A number of theories have attempted to account for ageing processes in various species. Following the << rate of living >> theory of Pearl, Harman suggested fifty years ago that the accumulation of oxidants could explain the alteration of physical and cognitive functions with ageing. Oxygen metabolism leads to reactive species, including free radicals, which tend to oxydize surrounding molecules such as DNA, proteins and lipids. As a consequence various functions of cells and tissues can be altered, leading to DNA instability, protein denaturation and accumulation of lipid byproducts. Oxidative stress is an adaptive process which is triggered upon oxidant accumulation and which comprises the induction of protective and survival functions. Experimental evidence suggests that the ageing organism is in a state of oxidative stress, which supports the free radical theory. A number of other theories have been proposed ; some of these are actually compatible with the free radical theory. Caloric restriction is among the best models to increase life span in many species. While the relationship between caloric restriction and corrected metabolic rate is controversial, the decrease in ROS production by mitochondria appears to be experimentally supported. The ROS and mitochondrial theories of ageing appear to be compatible. Genetic models of increased life span, particularly those affecting the Foxo pathway, are usually accompanied by an increased resistance to oxidative insult. The free radical theory is not consistent with programmed senescence theories involving the cell division dependent decrease in telomere length ; however, oxidants are known to alter telomere structure. An appealing view of the role of oxidative stress in ageing is the trade-off principle which states that a phenotypic trait can be evolutionarily conserved because of its positive effects on development, growth or fertility, and despite its negative effect on somatic functions and ageing. It is likely that most cellular stresses which comprise adaptive and toxic functions follow such a rule.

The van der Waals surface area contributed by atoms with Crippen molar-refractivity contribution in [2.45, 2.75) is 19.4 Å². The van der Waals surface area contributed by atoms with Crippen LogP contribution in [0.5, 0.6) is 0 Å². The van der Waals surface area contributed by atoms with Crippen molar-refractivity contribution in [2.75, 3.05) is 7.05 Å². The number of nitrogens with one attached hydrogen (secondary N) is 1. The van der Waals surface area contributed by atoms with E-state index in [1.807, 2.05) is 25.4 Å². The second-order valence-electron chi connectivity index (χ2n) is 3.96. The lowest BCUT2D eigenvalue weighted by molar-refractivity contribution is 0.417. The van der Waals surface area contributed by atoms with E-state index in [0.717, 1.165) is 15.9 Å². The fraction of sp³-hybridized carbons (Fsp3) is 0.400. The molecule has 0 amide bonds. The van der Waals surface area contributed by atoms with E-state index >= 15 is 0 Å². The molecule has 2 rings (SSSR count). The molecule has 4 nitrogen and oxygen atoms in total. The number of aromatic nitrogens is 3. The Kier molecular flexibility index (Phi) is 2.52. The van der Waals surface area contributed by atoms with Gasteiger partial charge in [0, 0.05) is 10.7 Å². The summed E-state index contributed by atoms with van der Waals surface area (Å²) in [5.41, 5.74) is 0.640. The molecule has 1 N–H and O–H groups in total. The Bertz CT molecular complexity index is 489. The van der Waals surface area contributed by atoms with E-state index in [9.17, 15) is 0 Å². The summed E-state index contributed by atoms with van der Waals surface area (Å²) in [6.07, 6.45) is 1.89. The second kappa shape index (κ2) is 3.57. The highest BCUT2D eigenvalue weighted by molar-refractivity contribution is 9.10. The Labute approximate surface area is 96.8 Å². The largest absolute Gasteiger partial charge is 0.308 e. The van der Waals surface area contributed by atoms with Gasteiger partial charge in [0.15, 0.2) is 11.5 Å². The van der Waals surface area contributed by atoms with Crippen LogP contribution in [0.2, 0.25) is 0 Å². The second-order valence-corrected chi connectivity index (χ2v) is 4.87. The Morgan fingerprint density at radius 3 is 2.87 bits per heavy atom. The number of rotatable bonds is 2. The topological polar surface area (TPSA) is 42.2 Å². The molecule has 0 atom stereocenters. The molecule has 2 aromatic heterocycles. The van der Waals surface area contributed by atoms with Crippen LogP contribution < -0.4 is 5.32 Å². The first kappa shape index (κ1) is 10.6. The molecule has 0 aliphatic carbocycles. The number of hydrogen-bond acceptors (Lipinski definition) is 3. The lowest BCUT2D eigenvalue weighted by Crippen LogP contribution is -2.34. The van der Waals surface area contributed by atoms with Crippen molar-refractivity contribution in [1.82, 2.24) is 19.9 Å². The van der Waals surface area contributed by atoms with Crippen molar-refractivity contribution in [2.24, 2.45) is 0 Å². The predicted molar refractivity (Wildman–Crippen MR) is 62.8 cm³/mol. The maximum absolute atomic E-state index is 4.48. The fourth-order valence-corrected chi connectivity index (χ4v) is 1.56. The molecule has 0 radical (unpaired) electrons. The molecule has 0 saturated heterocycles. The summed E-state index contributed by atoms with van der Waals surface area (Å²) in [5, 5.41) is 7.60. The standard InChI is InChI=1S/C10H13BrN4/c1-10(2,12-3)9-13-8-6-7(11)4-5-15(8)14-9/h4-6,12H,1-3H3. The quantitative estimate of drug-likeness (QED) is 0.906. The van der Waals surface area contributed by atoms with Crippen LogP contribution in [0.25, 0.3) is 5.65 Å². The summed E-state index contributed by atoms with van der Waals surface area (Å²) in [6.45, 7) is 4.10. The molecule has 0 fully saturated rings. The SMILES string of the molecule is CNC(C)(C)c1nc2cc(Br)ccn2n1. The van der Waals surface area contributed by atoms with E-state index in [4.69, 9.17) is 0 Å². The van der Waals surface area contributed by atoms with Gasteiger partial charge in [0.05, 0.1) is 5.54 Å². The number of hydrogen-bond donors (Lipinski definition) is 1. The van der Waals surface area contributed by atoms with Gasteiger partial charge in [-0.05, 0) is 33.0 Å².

Med Sci (Paris). 2006 Mar;22(3):266-72
Alzheimer's disease, oxidative injury, and cytokines.
Alzheimer's disease is infrequently a genetically driven disease. Rather it is the product of free radical injury inflicted over decades after an initial insult to the central nervous system (CNS). The brain is uniquely sensitive to oxidative injury. A variety of insults to the CNS are now associated with Alzheimer's disease. These include hypertension, diabetes, and head trauma. These then cause a cytokine cascade and microlocalized inflammation in the CNS, that in time results in clinical Alzheimer's disease. By the ninth decade of life over half of the population manifests Alzheimer's disease. Prevention or reversal of this pathophysiology will lie in administration of effective antioxidant therapy with specific treatments when etiologies are known.
J Alzheimers Dis. 2004 Dec;6(6):651-7
Regulation of superoxide-producing NADPH oxidases in nonphagocytic cells.
The membrane-integrated protein gp91phox functions as the catalytic center of the superoxide-producing phagocyte NADPH oxidase. Recent studies have identified homologs of gp91phox in nonphagocytic cells, which constitute the NADPH oxidase (Nox) family. Activation of the Nox oxidases leads to production of reactive oxygen species (ROS), thereby participating in a variety of biological events, such as host defense, hormone biosynthesis, and signal transduction. The activity of the Nox enzymes is regulated by various proteins, including the small GTPase Rac; regulatory mechanisms differ dependent on the type of the Nox proteins. For example, an oxidase activator (p47phox or Noxo1) and an oxidase activator (p67phox or Noxa1) are absolutely required for superoxide production by gp91phox and Nox1, but not by Nox3. Rac, albeit probably dispensable to the Nox3 activity, plays an essential role in activation of gp91phox. Thus, functional reconstitution of Nox systems is crucial for the study of Nox regulation. Here we describe a basic method for the reconstitution of Nox systems by expression of oxidase proteins in transfectable cells.